In Beowulf, the conflict between good and evil is the poem's main and most important aspect. The poet makes it clear that good and evil do not exist as only opposites, but that both qualities are present in everyone. Beowulf represents the ability to do good, or to perform acts selflessly and in help of others. Goodness is also showed throughout this epic as having the ability to cleanse evil. Even though evil is presented by Grendel, Grendel's mother, and the dragon, who a refilled with a desire to act against people and ultimately destroy them. Even pride, a human quality, is presented in Beowulf as a sign that evil exists.
Beowulf takes it upon himself to announce several great deeds that he will perform to help countries in need. One of these deeds is his offer to King Hrothgar, in which he proposes to slay Grendel. Beowulf states,'s ingle-handed I'll settle the strife!' In this statement, Beowulf is simply stating that he will kill this evil creature, Grendel. Another selfless act Beowulf states is that he will slay Grendel's mother. Beowulf declares, 'And I give you pledge, She (Grendel's mother) shall not in safety escape to cover.' Beowulf promises to see to it that Grendel's mother will be killed.
After Beowulf becomes king in Geatland, he shows his great ability once more by pledging to kill the fire-dragon. 'The ring-prince scorned to assault the dragon,' the poet said. Beowulf is said to have pledged to kill the dragon, which has caused a disturbance among his people. These selfless acts offered by Beowulf display much of the goodness that is present in Beowulf. Goodness is not only portrayed by selfless acts, but also by it's ability to purge and cleanse evil. This is first shown after Beowulf slays Grendel.
The poet says, ' (Beowulf) Had purged of evil the hall of Hrothgar, and cleansed of crime; the heart of the hero.' The good done by Beowulf is shown to have the ability to cleanse Herot of evil. Another example of good cleansing evil occurs after Beowulf had slayed both Grendel and Grendel's mother, and is departing to fight his final battle. The poet states, 'Purged of evil the hall of Hrothgar and crushed out Grendel's loathsome kin.' By destroying both Grendel and Grendel's mother, Beowulf has purified hall of Hrothgar of all evils. Furthermore Beowulf announces that he will rid Herot of evil.
Beowulf says, 'That I may alone with my loyal earls, with this hardly company, cleanse Hart-Hall.' Beowulf means to eliminate all evils inherit, and to purify it. The ability goodness has to cleanse evil is very visible in Beowulf. Evil is represented in Beowulf partly through the creatures in it. Evils first shown by the monster Grendel. ' (Grendel) Slew asleep in the hall, sped away gloating, gripping the spoil,' the poet declares. Grendel enjoyed killing these spear men, making him Beowulf's first evil creature.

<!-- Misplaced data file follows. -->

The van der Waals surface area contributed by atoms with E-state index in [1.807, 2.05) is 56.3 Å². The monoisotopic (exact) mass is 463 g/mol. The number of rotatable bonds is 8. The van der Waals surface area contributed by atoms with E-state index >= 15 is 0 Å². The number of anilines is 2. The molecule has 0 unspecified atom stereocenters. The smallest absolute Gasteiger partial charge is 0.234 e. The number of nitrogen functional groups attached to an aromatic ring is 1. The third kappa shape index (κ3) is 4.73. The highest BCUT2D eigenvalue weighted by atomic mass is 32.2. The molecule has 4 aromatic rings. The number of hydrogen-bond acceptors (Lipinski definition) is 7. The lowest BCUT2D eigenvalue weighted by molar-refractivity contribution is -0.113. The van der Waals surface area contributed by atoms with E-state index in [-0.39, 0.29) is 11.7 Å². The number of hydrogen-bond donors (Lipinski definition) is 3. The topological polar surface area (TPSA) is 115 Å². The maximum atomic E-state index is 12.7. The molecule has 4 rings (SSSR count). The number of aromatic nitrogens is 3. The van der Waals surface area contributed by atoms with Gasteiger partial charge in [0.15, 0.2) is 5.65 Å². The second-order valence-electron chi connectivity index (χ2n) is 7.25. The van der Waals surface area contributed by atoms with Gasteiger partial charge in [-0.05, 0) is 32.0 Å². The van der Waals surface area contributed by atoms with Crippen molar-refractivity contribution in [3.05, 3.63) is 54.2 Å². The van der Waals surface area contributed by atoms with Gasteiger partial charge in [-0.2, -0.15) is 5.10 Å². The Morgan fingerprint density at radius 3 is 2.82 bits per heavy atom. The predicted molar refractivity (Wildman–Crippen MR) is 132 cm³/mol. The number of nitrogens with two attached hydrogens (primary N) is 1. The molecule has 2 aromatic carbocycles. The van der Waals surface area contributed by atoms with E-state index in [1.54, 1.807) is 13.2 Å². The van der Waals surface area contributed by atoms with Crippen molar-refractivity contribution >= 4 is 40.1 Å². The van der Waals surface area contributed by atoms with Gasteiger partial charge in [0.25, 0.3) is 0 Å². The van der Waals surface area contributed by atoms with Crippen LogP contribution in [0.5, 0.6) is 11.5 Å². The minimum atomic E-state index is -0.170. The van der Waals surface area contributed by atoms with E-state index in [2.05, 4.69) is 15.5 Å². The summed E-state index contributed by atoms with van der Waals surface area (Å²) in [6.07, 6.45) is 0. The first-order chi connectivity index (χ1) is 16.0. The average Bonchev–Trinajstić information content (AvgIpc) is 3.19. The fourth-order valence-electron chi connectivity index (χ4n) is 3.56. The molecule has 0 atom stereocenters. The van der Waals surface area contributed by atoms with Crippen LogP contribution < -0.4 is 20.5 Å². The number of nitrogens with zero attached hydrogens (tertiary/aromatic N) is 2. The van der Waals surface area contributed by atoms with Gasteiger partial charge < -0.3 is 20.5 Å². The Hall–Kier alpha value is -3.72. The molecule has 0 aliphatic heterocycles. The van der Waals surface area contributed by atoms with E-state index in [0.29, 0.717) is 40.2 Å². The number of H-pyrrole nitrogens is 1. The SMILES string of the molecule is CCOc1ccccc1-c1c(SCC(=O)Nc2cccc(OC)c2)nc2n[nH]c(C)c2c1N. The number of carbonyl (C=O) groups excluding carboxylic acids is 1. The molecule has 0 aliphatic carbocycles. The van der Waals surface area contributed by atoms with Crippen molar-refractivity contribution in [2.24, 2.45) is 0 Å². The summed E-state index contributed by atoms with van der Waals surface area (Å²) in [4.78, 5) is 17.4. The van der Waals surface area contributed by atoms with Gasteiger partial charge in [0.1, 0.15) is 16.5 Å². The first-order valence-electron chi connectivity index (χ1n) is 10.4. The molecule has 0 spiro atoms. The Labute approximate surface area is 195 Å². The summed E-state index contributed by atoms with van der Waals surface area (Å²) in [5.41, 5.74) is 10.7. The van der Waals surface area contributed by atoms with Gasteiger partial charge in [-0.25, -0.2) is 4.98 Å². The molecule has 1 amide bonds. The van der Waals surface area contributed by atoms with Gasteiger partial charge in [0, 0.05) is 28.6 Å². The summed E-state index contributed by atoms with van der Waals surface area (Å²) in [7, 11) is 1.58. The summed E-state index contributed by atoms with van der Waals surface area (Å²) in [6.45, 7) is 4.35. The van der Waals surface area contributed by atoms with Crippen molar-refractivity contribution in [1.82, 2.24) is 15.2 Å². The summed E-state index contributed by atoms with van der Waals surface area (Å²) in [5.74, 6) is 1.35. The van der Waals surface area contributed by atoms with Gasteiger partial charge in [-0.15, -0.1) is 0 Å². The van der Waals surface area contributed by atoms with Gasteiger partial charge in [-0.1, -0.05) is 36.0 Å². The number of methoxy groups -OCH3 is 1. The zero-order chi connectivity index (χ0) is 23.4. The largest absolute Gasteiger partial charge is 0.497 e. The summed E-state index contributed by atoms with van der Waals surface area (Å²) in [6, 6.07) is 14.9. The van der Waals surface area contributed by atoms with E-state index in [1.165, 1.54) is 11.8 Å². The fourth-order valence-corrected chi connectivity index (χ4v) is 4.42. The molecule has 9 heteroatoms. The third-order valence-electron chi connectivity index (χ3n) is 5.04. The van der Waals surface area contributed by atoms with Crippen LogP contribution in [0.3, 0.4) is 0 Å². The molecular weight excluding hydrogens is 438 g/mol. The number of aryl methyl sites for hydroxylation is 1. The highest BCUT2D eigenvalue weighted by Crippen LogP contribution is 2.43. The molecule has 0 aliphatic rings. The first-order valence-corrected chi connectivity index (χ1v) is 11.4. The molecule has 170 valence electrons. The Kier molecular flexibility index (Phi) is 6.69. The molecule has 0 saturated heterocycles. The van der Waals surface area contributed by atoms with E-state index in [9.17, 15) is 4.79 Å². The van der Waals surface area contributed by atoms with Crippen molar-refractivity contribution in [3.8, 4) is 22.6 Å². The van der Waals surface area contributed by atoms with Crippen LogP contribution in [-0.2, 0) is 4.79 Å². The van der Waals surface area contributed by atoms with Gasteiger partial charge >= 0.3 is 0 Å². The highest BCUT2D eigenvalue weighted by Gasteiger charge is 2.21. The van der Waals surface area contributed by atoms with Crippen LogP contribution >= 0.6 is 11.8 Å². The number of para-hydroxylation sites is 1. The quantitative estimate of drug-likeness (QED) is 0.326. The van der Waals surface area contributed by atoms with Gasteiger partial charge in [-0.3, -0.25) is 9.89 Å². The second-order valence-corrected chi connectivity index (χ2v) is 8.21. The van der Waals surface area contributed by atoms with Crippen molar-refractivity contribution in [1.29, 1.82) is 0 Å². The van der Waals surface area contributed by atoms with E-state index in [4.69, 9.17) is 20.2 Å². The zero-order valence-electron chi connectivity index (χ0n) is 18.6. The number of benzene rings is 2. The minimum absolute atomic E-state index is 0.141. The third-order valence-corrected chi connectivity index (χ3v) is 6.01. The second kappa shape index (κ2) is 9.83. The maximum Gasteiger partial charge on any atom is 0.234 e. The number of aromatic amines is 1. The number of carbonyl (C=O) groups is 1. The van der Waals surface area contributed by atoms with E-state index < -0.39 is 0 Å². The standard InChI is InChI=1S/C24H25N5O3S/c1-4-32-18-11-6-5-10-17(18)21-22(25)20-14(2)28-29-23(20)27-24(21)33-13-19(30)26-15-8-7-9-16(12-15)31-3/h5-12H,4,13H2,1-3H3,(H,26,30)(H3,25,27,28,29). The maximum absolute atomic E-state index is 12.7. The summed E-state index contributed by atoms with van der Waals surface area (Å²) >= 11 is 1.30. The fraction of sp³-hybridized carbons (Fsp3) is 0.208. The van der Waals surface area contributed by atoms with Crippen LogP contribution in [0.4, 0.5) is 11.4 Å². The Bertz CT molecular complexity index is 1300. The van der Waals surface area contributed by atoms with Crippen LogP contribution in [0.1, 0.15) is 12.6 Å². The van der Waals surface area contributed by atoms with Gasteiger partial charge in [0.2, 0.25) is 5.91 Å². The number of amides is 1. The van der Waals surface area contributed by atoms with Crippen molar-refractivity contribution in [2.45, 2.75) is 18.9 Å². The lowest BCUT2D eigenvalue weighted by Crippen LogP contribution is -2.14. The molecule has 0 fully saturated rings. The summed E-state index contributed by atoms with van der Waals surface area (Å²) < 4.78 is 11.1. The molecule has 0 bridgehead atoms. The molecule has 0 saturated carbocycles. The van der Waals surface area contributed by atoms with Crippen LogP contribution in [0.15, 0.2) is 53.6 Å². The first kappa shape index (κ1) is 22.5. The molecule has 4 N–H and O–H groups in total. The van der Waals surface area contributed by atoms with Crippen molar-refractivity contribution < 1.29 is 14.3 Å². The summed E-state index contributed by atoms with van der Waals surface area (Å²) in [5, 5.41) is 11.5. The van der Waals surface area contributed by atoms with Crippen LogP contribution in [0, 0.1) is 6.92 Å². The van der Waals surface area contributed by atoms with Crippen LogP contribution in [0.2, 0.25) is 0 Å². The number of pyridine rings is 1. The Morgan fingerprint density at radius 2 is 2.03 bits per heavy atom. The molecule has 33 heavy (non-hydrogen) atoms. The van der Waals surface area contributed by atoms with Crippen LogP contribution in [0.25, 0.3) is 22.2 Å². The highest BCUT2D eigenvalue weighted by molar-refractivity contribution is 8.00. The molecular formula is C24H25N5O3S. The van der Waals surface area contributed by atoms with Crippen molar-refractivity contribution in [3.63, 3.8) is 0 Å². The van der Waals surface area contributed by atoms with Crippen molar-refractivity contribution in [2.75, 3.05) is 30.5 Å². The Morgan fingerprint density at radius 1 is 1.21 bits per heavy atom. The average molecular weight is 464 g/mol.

Another evil beast in Beowulf is Grendel " smother. The poet describes her as 'a monstrous hag,' giving the idea that she, like her son, represents evil.' The fire-dragon also symbolizes evil. ' (The dragon) Burned the bright dwellings-the glow of the blaze filled hearts with horror,' the poet states. The fire-dragon's goal is to strike fear into the hearts of the people ofGeatland showing that he is clearly an evil creature. Creatures in Beowulf make up much of the evil that is displayed through the entire poem.
Evil is also portrayed in Beowulf as pride. Hrothgar gives Beowulf along lecture warning him about the dangers of pride. He says,' And evil assails not-until in his heart Pride overpowering gathers and grows.' Hrothgar is warning Beowulf not to allow devilish pride to grow in his heart in soul. Hrothgar adds, 'Since God has granted him glory and wealth he forgets the future, unmindful of Fate.' Hrothgar is telling Beowulf to use the power God has given him well, but not to forget the future for death could be near. Hrothgar concludes his advice to Beowulf on pride by again warning him of the perils of pride. He suggests, 'Beware of pride! Now for a time you shall feel the fullness And know the glory of strength, but soon sickness or sword shall strip you of that might.' Hrothgar now is telling Beowulf not to think of himself invincible because as soon as that happens, his body may fail him and it is too late to make up for evil things he has done.
In Beowulf, pride is presented as an evil, with fatal consequences. Good and evil are both very apparent throughout Beowulf. Good represented by both selfless acts completed by Beowulf as well as its ability to cleanse evil. The evil creatures that Beowulf faces a swell as pride together show the evil in the poem. Together they portray Beowulf's most important aspect, the conflict between good and evil.